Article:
After an information-sharing meeting a few days earlier, the entire cadre of newly yellow-jacketed hosts were in place to greet an incredibly enthusiastic hoard of skiers who just had to experience the rebirth of their favorite mountain on opening day. Even though everyone…skiers and employees alike, were wearing masks…I swear I could extrapolate, by looking at each set of eager eyes, a broad smile on everybody’s face that first day.

It was wonderful to be a part of it all…answering questions and directing skiers when we knew the answers…and quickly finding those answers when we didn’t. The skiing public that first week was incredibly understanding regarding the challenges facing the re-opening amid rules and inconveniences necessitated by the over-arching goal of keeping everyone virus-safe. It was a reinforcing thing to experience. And I cannot go any further without giving a large measure of credit to the Mountain Operations team under the leadership and know-how of Jim Quimby and Jared Emerson. The ski conditions, though on a limited number of trails, was very good thanks somewhat to Mother Nature, and a lot to the snowmaking and groomer crews. Wow! …a job very well done for that first week of skiers.

Then…we all remember Christmas Eve and Christmas Day. Rain. Nothing but nonstop rain !!

It was with a great deal of trepidation that I drove up Saddleback Road that next Monday noontime for my first stint of afternoon hosting, post-monsoon! Lo and behold, I was met with skiers wrapping up their morning of skiing by stating emphatically that the skiing conditions were very good given what the mountain operations crews were up against. Fortunately it was cold enough for a couple of days of snowmaking, but still….

Not wanting to sound redundant but those mountain operations crews worked long hours to accomplish a miraculous rebound after a weather disaster. I tip my hat again!

I stated up front that the mountain is in very good hands. That holds true for for what I have seen demonstrated by all of the staffs. The ticket sales folks who were working hard to accommodate skiers despite a late delivery of the computerized ticketing system, to the food service team who had the unenviable task of setting up, and utilizing socially-distanced tables dictating a limited capacity at key times of the day, and an outdoor “take-out” facility, the Fat Tire

Mountain Bar…with three nearby large olive-drab, yet warm, quonset-hut-like tents acting as seated eating and warming facilities.

I run the risk of leaving somebody out, but the Roger Page Ski and Ride School, the retail shop, the skis and boots rental shop, the custodial staff, the busy maintenance crew…the list continues. From my position as a host, I had ample opportunity to gauge the satisfaction level of the skiing public who eagerly anticipated the return of Saddleback. They were universally complimentary at most every turn, and sincerely understanding if something wasn’t perfect in these early weeks…they know it will soon be fixed, improved, or groomed to near perfection.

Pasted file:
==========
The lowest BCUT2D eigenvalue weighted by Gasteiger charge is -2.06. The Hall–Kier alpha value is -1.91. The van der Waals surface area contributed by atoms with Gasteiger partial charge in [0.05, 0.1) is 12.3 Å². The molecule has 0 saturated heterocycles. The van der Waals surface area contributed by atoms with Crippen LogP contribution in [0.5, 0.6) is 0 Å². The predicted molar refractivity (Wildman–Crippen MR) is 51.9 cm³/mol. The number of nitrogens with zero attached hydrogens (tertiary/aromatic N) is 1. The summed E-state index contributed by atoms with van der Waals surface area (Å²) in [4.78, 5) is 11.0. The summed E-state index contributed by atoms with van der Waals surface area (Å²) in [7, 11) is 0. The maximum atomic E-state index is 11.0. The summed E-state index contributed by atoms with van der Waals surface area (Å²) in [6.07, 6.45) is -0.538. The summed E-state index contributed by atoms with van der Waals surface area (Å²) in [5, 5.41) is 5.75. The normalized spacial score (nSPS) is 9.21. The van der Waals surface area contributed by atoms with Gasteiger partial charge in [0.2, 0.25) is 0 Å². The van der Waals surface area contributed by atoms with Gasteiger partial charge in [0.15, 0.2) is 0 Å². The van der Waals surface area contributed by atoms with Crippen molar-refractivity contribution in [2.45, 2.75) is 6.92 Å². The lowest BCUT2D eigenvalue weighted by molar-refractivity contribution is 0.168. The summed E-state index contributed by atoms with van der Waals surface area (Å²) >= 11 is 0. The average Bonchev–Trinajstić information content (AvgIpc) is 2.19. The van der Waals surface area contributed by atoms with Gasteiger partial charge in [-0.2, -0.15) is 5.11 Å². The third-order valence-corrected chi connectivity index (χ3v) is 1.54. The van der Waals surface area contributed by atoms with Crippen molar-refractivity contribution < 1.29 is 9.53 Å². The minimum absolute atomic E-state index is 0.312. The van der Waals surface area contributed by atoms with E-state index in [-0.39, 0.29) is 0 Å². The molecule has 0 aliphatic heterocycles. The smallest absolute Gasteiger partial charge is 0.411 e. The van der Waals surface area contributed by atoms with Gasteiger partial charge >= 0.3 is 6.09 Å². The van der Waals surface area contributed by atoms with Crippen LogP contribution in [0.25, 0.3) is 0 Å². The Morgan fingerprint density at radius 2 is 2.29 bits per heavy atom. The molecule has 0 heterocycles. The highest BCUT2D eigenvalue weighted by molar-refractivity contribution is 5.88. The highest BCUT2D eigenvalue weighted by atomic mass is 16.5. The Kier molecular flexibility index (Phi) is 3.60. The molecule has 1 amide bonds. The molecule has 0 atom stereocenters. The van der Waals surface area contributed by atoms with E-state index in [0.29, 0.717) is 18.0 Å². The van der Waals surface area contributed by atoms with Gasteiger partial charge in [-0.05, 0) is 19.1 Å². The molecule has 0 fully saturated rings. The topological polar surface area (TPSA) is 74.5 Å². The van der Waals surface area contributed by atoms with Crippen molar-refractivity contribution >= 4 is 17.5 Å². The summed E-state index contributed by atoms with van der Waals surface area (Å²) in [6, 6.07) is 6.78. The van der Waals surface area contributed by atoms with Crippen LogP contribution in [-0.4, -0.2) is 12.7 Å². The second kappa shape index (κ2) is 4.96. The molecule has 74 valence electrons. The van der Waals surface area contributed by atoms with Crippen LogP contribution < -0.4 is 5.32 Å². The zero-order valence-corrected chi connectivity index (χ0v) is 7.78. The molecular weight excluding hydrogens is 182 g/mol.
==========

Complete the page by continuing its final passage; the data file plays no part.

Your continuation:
To conclude this early review of “The Return of Saddleback”, I want to compliment “Ally”, the writer/compiler of the 6:30 a.m. “Snow Report” email from Saddleback. I have read a lot of snow reports over the course of the past half-century. None hold a candle to Ally’s conversational approach. Her zeal to “tell it like it is” Cronkite-style makes one want to read the entire report….and I do. This morning’s report on New Year’s Day…ended with her GOOD EATS TODAY section. I shall take the liberty to reprint it here:

Have you stopped by our FAT TIRE MOUNTAIN BAR yet? We’re serving up breakfast and lunch and even beers- that’s right beer thirty can be 8:30 a.m. this New Year’s Day if you wish, or need a little hair of the dog to get your day started.



This. Is. Saddleback.

See you slope side!


Like I said earlier: “The mountain is in very good hands!

We need to write, otherwise nobody will know who we are.

Garrison Keillor

Per usual, your thoughts and comments are more than welcome. Simply fire off an email in the direction of [email protected] Thank you, in advance


Groomers ready, and snow guns firing uphill at noon…soon to creat the “terrain park” above the main Saddleback lodge. AllenWicken

The snow making and grooming crews warming up the equipment at 5 p.m., an hour after the lifts closed for the day for a night of expert trail preparation. If you are alarmed by what appears to be an alien invasion via flying saucers…relax. They are reflections of ceiling lights. Allen Wicken